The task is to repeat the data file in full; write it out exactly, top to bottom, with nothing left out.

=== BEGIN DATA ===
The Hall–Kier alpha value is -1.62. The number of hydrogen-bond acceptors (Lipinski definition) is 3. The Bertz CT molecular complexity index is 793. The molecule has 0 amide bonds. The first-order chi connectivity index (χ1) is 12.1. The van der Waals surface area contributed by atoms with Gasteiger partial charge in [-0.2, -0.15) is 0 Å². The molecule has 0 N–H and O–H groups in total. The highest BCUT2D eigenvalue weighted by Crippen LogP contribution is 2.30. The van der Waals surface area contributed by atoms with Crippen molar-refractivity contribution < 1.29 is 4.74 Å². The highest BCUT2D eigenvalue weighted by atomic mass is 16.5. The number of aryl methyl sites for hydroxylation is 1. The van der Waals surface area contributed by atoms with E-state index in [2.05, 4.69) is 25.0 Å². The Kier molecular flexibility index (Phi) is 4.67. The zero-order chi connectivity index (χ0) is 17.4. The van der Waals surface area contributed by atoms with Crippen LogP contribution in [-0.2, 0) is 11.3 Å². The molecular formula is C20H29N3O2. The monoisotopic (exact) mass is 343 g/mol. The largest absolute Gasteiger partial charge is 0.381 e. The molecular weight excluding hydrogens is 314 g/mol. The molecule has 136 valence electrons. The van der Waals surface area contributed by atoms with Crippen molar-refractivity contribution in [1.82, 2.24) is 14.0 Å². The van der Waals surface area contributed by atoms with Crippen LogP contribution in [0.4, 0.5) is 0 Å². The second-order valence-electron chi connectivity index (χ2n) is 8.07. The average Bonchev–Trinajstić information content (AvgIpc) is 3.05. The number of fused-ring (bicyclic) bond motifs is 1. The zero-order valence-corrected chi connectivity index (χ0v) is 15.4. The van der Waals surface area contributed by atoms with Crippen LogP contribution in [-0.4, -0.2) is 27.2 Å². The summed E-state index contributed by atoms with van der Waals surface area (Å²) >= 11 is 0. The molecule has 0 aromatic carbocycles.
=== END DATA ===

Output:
The Hall–Kier alpha value is -1.62. The number of hydrogen-bond acceptors (Lipinski definition) is 3. The Bertz CT molecular complexity index is 793. The molecule has 0 amide bonds. The first-order chi connectivity index (χ1) is 12.1. The van der Waals surface area contributed by atoms with Gasteiger partial charge in [-0.2, -0.15) is 0 Å². The molecule has 0 N–H and O–H groups in total. The highest BCUT2D eigenvalue weighted by Crippen LogP contribution is 2.30. The van der Waals surface area contributed by atoms with Crippen molar-refractivity contribution < 1.29 is 4.74 Å². The highest BCUT2D eigenvalue weighted by atomic mass is 16.5. The number of aryl methyl sites for hydroxylation is 1. The van der Waals surface area contributed by atoms with E-state index in [2.05, 4.69) is 25.0 Å². The Kier molecular flexibility index (Phi) is 4.67. The zero-order chi connectivity index (χ0) is 17.4. The van der Waals surface area contributed by atoms with Crippen LogP contribution in [-0.2, 0) is 11.3 Å². The molecular formula is C20H29N3O2. The monoisotopic (exact) mass is 343 g/mol. The largest absolute Gasteiger partial charge is 0.381 e. The molecular weight excluding hydrogens is 314 g/mol. The molecule has 136 valence electrons. The van der Waals surface area contributed by atoms with Crippen molar-refractivity contribution in [1.82, 2.24) is 14.0 Å². The van der Waals surface area contributed by atoms with Crippen LogP contribution in [0.4, 0.5) is 0 Å². The second-order valence-electron chi connectivity index (χ2n) is 8.07. The average Bonchev–Trinajstić information content (AvgIpc) is 3.05. The number of fused-ring (bicyclic) bond motifs is 1. The zero-order valence-corrected chi connectivity index (χ0v) is 15.4. The van der Waals surface area contributed by atoms with Crippen LogP contribution in [-0.4, -0.2) is 27.2 Å². The summed E-state index contributed by atoms with van der Waals surface area (Å²) >= 11 is 0. The molecule has 0 aromatic carbocycles.